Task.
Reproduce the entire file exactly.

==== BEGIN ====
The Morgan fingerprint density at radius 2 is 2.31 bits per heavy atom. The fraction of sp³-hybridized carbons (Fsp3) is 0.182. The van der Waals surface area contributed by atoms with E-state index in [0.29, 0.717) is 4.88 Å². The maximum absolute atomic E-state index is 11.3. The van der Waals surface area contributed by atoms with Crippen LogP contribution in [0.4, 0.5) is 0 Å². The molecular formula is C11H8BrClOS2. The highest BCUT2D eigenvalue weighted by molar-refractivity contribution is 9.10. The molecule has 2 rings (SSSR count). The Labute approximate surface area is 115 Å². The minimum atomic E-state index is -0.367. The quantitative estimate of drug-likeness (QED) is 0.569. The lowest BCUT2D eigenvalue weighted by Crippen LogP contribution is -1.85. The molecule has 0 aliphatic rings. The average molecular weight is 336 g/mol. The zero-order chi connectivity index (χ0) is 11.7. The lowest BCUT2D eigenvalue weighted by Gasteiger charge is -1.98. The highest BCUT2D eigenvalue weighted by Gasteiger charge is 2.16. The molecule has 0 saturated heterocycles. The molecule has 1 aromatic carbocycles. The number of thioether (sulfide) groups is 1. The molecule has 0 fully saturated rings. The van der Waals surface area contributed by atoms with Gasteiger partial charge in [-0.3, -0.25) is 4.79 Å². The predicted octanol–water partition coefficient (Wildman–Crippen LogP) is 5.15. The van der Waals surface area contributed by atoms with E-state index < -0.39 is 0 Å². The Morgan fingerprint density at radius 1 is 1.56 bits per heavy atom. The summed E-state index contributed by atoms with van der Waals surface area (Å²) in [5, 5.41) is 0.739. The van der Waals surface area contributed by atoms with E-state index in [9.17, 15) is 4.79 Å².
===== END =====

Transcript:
The Morgan fingerprint density at radius 2 is 2.31 bits per heavy atom. The fraction of sp³-hybridized carbons (Fsp3) is 0.182. The van der Waals surface area contributed by atoms with E-state index in [0.29, 0.717) is 4.88 Å². The maximum absolute atomic E-state index is 11.3. The van der Waals surface area contributed by atoms with Crippen LogP contribution in [0.4, 0.5) is 0 Å². The molecular formula is C11H8BrClOS2. The highest BCUT2D eigenvalue weighted by molar-refractivity contribution is 9.10. The molecule has 2 rings (SSSR count). The Labute approximate surface area is 115 Å². The minimum atomic E-state index is -0.367. The quantitative estimate of drug-likeness (QED) is 0.569. The lowest BCUT2D eigenvalue weighted by Crippen LogP contribution is -1.85. The molecule has 0 aliphatic rings. The average molecular weight is 336 g/mol. The zero-order chi connectivity index (χ0) is 11.7. The lowest BCUT2D eigenvalue weighted by Gasteiger charge is -1.98. The highest BCUT2D eigenvalue weighted by Gasteiger charge is 2.16. The molecule has 0 saturated heterocycles. The molecule has 1 aromatic carbocycles. The number of thioether (sulfide) groups is 1. The molecule has 0 fully saturated rings. The van der Waals surface area contributed by atoms with Gasteiger partial charge in [-0.3, -0.25) is 4.79 Å². The predicted octanol–water partition coefficient (Wildman–Crippen LogP) is 5.15. The van der Waals surface area contributed by atoms with E-state index < -0.39 is 0 Å². The Morgan fingerprint density at radius 1 is 1.56 bits per heavy atom. The summed E-state index contributed by atoms with van der Waals surface area (Å²) in [5, 5.41) is 0.739. The van der Waals surface area contributed by atoms with E-state index in [9.17, 15) is 4.79 Å².